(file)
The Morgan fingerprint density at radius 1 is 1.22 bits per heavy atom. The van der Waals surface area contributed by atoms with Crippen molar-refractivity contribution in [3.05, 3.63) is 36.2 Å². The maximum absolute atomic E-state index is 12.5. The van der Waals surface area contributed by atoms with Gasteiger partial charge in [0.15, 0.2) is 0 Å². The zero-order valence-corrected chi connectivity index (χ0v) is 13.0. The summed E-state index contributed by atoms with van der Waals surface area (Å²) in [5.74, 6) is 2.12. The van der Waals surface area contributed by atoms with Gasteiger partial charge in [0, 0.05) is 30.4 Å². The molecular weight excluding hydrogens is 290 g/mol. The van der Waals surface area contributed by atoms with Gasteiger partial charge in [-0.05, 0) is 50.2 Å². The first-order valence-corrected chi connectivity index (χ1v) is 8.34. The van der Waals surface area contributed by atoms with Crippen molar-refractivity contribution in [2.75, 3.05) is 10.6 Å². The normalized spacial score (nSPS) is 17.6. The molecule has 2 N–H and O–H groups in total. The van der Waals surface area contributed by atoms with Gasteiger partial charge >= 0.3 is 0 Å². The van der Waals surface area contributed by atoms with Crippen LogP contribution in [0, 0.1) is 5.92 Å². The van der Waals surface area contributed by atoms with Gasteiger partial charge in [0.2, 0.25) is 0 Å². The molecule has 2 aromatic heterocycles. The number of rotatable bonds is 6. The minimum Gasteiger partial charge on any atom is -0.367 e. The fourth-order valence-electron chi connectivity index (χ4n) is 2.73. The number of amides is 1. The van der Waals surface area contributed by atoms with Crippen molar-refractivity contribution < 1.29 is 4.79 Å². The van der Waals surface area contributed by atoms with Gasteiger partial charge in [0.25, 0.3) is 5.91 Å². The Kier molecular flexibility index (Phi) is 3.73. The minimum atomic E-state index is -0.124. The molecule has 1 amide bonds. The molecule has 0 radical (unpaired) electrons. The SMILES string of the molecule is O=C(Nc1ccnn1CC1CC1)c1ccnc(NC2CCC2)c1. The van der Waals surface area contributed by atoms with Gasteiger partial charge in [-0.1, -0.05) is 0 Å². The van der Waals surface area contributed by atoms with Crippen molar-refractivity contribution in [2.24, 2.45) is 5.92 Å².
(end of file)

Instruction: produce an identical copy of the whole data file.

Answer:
The Morgan fingerprint density at radius 1 is 1.22 bits per heavy atom. The van der Waals surface area contributed by atoms with Crippen molar-refractivity contribution in [3.05, 3.63) is 36.2 Å². The maximum absolute atomic E-state index is 12.5. The van der Waals surface area contributed by atoms with Gasteiger partial charge in [0.15, 0.2) is 0 Å². The zero-order valence-corrected chi connectivity index (χ0v) is 13.0. The summed E-state index contributed by atoms with van der Waals surface area (Å²) in [5.74, 6) is 2.12. The van der Waals surface area contributed by atoms with Gasteiger partial charge in [0, 0.05) is 30.4 Å². The molecular weight excluding hydrogens is 290 g/mol. The van der Waals surface area contributed by atoms with Gasteiger partial charge in [-0.05, 0) is 50.2 Å². The first-order valence-corrected chi connectivity index (χ1v) is 8.34. The van der Waals surface area contributed by atoms with Crippen molar-refractivity contribution in [2.75, 3.05) is 10.6 Å². The normalized spacial score (nSPS) is 17.6. The molecule has 2 N–H and O–H groups in total. The van der Waals surface area contributed by atoms with Gasteiger partial charge >= 0.3 is 0 Å². The van der Waals surface area contributed by atoms with Crippen LogP contribution in [0, 0.1) is 5.92 Å². The van der Waals surface area contributed by atoms with Gasteiger partial charge in [0.2, 0.25) is 0 Å². The molecule has 2 aromatic heterocycles. The number of rotatable bonds is 6. The minimum Gasteiger partial charge on any atom is -0.367 e. The fourth-order valence-electron chi connectivity index (χ4n) is 2.73. The number of amides is 1. The van der Waals surface area contributed by atoms with Crippen molar-refractivity contribution < 1.29 is 4.79 Å². The van der Waals surface area contributed by atoms with Gasteiger partial charge in [0.25, 0.3) is 5.91 Å². The Kier molecular flexibility index (Phi) is 3.73. The minimum atomic E-state index is -0.124. The molecule has 1 amide bonds. The molecule has 0 radical (unpaired) electrons. The SMILES string of the molecule is O=C(Nc1ccnn1CC1CC1)c1ccnc(NC2CCC2)c1. The van der Waals surface area contributed by atoms with Gasteiger partial charge in [-0.1, -0.05) is 0 Å². The van der Waals surface area contributed by atoms with Crippen molar-refractivity contribution in [2.24, 2.45) is 5.92 Å².